Cold War Relics and Spy Tools to Go Up for Auction

The inside of a Soveit Fialka cipher machine. (Photo via Matt Crypto / Wikipedia)

MANHATTAN (CN) — Hundreds of Soviet spy tools and assorted Cold War-era relics will be sold at auction next year. 

The American auction house Julien’s announced that it will sell a collection comprised of roughly 400 lots of Cold War-era artifacts, including Che Guevara’s high school report card, a gun designed to look like a tube of lipstick, a purse with a hidden camera, and a hotel room-listening device used by the KGB, the Soviet Union’s intelligence agency and secret police. 

Among the hundreds of items going under the hammer early next year is a signed 1958 letter from Fidel Castro discussing his plans to infiltrate Cuba’s capital city of Havana. 

The auction house says the collection, titled “The Cold War Relics Auction Featuring The KGB Espionage Museum Collection,” will be the “world’s first and most comprehensive auction event offering some of the rarest and most important artifacts from the U.S, Soviet Union, and Cuba during the Cold War era ever to be assembled and offered at auction.” 

Highlights of the collection also include a rare Soviet version of the Enigma code cipher machine known as the Fialka, a replica of the deadly syringe umbrella believed to have been used to carry out the assassination of Bulgarian author Georgi Markov in 1978, a vintage half-ton carved stone sculpture of Soviet leader Vladimir Lenin that stood in the KGB’s headquarters of the Kaliningrad, a machine used by border guards to detect people hiding in vehicles, and a German phone tap device used during World War II. 

Julien’s CFO Martin Nolan estimates the Fialka cipher machine will sell for around $12,000. 

The collection will be sold online and then offered in-person from mid-January to Feb. 13, 2021.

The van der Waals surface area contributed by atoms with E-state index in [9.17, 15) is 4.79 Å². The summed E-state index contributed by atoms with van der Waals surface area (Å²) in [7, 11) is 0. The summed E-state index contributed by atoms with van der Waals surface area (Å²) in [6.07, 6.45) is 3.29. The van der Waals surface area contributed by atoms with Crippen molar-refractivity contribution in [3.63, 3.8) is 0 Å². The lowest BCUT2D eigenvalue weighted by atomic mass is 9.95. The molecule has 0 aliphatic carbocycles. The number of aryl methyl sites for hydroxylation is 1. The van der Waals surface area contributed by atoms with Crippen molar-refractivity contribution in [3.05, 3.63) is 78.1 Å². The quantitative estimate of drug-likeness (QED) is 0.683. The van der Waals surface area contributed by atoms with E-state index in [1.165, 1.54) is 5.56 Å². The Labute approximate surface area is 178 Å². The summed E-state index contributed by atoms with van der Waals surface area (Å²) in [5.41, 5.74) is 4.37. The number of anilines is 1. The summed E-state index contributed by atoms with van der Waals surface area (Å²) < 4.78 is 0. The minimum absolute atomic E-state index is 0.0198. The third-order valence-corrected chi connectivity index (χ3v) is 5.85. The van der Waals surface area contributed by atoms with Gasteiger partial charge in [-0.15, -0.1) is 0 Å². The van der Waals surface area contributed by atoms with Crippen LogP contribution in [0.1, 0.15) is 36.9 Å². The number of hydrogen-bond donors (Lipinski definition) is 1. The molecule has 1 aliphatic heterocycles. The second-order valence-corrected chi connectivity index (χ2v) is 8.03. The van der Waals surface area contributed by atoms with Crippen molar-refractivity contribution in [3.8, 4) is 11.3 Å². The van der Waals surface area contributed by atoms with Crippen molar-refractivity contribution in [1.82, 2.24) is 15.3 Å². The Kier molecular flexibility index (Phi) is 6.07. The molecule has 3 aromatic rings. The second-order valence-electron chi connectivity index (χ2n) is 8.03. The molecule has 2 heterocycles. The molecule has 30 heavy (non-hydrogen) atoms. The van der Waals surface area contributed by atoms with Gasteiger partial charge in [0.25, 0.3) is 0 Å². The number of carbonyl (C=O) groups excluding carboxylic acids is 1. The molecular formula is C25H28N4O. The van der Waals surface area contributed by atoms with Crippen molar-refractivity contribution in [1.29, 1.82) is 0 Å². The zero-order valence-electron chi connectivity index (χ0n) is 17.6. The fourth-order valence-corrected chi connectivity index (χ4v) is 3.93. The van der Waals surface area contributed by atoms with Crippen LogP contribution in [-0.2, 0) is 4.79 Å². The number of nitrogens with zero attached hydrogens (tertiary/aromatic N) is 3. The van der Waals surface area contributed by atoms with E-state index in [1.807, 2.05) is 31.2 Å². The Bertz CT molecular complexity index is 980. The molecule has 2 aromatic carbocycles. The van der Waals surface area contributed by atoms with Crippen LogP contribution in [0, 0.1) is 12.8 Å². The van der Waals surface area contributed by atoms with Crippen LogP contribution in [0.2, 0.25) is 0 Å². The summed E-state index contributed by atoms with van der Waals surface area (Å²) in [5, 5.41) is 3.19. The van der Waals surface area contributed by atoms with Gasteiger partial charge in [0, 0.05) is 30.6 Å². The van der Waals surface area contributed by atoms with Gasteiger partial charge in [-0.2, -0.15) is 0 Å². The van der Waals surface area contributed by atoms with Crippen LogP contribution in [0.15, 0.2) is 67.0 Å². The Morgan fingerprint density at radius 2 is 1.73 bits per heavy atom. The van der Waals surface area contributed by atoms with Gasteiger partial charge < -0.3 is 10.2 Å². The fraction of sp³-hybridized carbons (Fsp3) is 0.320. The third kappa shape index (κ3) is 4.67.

Joshua Goode, associate professor of history and cultural studies chair at Claremont Graduate University, said the wide breadth of items in the collection could foster a nuanced “acknowledgement of this more complex and textured world” that lies deeper than the popular “Bond-like romance and fascination that has been built up around the life of spies” in movies and the spy genre of novels since the Cold War. 

“The materials that feature the space race, the personal effects of the lives of important figures in the Cold War, like Che’s report card, or Castro’s plans for taking Havana, might allow for furthering of this more complex story about the Cold War as read through the people who lived in it, managed it and tried to figure out the ‘other side’ through it,” Goode said Monday. 

“So while the collection is still mostly the kind of ‘cool stuff’ from the world of espionage and the space race, it seems like there might be some content that will fill out a more complex view of the actual human lives of people engaged in Cold War intrigue, plotting and planning,” he added. 

Chloe Ginnegar, communications and marketing manager at the Wende Museum in Culver City, California, said Monday that the public is best served when a large collection of Cold War-related material such as this remains in the stewardship of well-established museums. 

“While the Cold War has ended, its legacy remains increasingly relevant on a domestic and global scale. Then, as now, entrenched social, cultural, and political systems were subverted from below and within, and surveillance — in all forms — is now part of everyday life,” she said in an email. “With the upcoming Julien’s auction of items from the KGB Espionage Museum Collection, it is abundantly clear that materials as relevant as this should remain together and accessible. It is a shame that the museum has closed due to the coronavirus — especially since it was the only public museum in the world that focused entirely on the espionage operations carried out by the KGB.” 

The artifacts of the collection were recently on display at the KGB Espionage Museum on West 14th Street in New York City, which has been closed since March due to the Covid-19 pandemic. 

The private museum was launched in January 2019 by the father-daughter team Julius Urbaitis and Agne Urbaityte. 

Ubraitis, a Lithuanian historian, previously opened another similar museum called KGB Bunker in Kaunas, Lithuania. 

The interactive museum in Manhattan allowed visitors to lay in a Soviet gulag’s prison bed and sit on an interrogation chair used by the KGB while torturing suspects or enemies for information. 

While New York Governor Andrew Cuomo has allowed the city’s museums to open back up at 25% capacity since Aug. 24, the KGB Espionage Museum has remained closed. 

Julien’s print catalog for the auction is available to pre-order.

%d bloggers like this: